London: British police on Saturday arrested a
police officer and four former and current journalists with
the `Sun` newspaper as part of continuing investigation into
the phone-hacking controversy at papers owned by Rupert Murdoch`s News Corporation.
The five were arrested under Operation Elvedon, which is
investigating the payment of money to police officers by
journalists for information to be used in sensational stories.
Scotland Yard said the five men, aged 29 to 56, were
arrested at addresses in London and Essex earlier.
The 29-year-old, a serving officer in the Metropolitan
Police`s Territorial Policing Command, was arrested at his
office in a central London police station.
As per standard practice, Scotland Yard did not release
the names of those arrested but according to the BBC, the four
arrested journalists are ex-deputy editor Fergus Shanahan,
ex-managing editor Graham Dudman, crime editor Mike Sullivan
and head of news Chris Pharo.
Offices at News International in Wapping were being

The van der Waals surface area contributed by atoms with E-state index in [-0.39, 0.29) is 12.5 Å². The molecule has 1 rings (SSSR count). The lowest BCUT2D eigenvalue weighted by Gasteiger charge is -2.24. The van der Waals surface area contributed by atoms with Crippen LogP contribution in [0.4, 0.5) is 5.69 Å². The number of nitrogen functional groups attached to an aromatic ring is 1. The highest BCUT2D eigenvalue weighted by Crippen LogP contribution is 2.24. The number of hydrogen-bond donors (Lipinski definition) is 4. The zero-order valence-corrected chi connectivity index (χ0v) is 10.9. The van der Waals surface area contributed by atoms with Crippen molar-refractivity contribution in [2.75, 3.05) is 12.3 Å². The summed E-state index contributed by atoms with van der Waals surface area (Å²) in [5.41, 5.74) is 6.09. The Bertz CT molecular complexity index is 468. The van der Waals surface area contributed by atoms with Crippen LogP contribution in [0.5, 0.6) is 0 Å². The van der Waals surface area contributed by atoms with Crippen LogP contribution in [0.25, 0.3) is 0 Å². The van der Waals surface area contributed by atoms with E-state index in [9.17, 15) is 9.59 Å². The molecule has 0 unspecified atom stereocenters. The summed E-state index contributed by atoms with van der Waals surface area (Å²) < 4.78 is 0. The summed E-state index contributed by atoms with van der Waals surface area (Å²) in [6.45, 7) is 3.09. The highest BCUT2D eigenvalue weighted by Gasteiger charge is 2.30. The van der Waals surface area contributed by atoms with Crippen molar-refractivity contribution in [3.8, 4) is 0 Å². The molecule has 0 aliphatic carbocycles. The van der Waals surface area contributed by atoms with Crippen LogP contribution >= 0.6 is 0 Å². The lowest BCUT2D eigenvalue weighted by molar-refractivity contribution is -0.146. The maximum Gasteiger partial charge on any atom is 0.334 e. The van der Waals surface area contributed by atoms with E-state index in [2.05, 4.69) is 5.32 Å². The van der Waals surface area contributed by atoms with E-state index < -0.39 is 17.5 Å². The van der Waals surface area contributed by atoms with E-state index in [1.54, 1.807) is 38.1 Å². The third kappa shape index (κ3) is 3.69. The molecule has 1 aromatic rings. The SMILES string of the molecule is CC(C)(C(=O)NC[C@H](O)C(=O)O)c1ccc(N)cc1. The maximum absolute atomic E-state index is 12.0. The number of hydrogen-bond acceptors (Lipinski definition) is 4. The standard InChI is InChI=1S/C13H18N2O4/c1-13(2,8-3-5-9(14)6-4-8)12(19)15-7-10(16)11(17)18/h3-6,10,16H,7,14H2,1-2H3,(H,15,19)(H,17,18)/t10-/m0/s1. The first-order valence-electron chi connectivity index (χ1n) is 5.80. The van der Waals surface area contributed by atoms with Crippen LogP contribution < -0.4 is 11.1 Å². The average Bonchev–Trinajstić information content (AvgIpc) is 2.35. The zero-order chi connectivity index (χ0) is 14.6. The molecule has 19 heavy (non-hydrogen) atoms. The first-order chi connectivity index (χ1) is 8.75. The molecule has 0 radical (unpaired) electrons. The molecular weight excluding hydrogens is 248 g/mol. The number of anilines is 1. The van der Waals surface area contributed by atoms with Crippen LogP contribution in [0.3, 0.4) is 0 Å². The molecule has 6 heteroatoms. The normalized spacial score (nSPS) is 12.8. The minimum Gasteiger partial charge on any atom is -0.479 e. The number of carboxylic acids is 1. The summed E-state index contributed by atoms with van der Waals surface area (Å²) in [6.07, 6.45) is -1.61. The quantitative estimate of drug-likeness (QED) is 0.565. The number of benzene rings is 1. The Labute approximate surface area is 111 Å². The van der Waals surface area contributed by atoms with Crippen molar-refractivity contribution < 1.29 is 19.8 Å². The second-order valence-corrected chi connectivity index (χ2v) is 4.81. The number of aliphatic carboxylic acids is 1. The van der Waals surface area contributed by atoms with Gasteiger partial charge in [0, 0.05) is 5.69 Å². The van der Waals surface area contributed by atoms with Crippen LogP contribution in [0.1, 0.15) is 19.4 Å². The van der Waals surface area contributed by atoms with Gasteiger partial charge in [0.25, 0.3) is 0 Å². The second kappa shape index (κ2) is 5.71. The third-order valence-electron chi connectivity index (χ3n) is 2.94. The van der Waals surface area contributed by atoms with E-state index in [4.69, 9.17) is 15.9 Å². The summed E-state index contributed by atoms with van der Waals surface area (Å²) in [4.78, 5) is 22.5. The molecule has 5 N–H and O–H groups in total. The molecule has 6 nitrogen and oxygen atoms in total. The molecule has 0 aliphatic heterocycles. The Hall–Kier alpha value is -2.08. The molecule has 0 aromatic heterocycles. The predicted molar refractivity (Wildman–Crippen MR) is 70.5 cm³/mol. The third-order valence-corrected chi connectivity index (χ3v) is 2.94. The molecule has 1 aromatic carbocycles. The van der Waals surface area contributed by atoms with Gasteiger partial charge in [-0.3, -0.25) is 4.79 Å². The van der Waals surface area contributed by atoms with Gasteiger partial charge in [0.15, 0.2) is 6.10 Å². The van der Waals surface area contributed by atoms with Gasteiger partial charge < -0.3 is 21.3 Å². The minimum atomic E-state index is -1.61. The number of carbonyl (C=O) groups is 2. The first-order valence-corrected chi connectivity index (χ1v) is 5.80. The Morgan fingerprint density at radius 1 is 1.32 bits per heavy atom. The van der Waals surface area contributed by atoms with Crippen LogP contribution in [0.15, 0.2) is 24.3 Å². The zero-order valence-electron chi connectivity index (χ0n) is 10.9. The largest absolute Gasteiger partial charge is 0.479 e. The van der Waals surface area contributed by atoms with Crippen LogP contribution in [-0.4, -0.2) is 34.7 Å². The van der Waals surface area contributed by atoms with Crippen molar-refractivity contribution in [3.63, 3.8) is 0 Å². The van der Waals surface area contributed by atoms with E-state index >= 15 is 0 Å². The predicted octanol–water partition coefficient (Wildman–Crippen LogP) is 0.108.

News Corporation and its Management and Standards
Committee (MSC) issued a statement following the arrests,
saying it had made a commitment last summer that unacceptable
news gathering practices by individuals in the past would not
The statement said: "It commissioned the management and
standards committee to undertake a review of all News
International titles, regardless of cost, and to proactively
co-operate with law enforcement and other authorities if
potentially relevant information arose at those titles".
It added: "As a result of that review, which is ongoing,
the MSC provided information to the Elveden investigation
which led to today`s arrests".
News Corporation also said it would "continue to give its
total support to the continued work of the MSC and to ensure
that legitimate journalism is vigorously pursued in both the
public interest and in full compliance with the law".
The total number of people arrested in as part of the
inquiries related to phone-hacking now stands at 27.
Two were released without further action, and 21 remain on